From Byrd and his .Saponi informant several little points in regard to Indian habit and belief are obtained. Although not always definitely so stated, the references are usually intended to apply to the Saponi, and their associated tribes – the Tutelo, Occaneechi, and others at Fort Christanna.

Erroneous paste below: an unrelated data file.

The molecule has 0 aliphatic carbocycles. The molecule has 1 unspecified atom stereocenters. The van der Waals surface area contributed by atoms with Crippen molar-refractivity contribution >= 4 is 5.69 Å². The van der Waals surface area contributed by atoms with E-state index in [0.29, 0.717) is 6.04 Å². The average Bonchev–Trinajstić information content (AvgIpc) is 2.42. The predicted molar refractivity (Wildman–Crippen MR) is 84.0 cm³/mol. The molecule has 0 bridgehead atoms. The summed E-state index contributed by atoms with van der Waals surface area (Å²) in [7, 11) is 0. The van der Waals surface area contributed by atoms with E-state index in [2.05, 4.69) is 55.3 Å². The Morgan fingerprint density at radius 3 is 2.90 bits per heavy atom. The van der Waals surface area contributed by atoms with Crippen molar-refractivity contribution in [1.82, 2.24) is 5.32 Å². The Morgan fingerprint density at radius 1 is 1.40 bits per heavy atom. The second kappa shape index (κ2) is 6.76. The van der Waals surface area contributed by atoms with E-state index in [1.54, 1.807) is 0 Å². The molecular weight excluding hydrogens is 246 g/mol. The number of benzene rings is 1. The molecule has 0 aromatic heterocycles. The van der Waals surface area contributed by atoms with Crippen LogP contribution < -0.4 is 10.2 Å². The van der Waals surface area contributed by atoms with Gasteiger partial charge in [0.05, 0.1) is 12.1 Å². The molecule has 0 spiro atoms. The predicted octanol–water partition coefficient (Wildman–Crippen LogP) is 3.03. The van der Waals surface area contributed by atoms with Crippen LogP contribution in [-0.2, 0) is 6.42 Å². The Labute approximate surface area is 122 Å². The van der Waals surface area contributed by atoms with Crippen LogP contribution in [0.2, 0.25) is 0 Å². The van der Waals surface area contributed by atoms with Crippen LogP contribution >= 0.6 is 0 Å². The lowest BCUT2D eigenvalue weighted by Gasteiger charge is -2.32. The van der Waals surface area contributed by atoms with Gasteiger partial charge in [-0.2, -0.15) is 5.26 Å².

Fire was made by rubbing together two dry sticks of papaw wood, the process requiring about ten minutes. On the occasion of any religious ceremony new fire was always made for the purpose from two sticks which had never before been used, as it was deemed a sacrilege to use the fire already kindled. From the fiber of a kind of “silk grass” the women made a strong thread from which they wove baskets and the aprons which formed the chief part of the woman’s dress. These aprons or skirts were wrapped round the body and hung from the waist to the knee, bordered with a fringe at the bottom. Spoons were made of buffalo horn, and the Indians believed that these spoons would split and fall to pieces if poison were put into them. Skins were dressed with deer’s brains, a method which the English learned to pattern, and the skin was sometimes stretched over a smoke to dry it more speedily. They annointed their bodies with bear’s grease as a protection against mosquitos and all other insects. A diet of bear’s meat was supposed to increase the generative power. It was believed that venison and turkey (i. e., the flesh of birds and of quadrupeds) must never be cooked together, on penalty of provoking the anger of the hunting gods, who would drive the game away so that the offending hunter would never be able to kill anything afterward. When the party laughed at Bearskin’s fears on this score and deliberately violated the taboo to convince him that he was in error, he took the precaution afterward when he had shot a buck and a wild turkey together, of leaving the turkey behind and bringing only the deer into camp, in order to put such a sacrilege out of their power. They justified their laying of the heavier burdens on the weaker sex by a tradition that work had originally come upon the human race through some fault of the woman.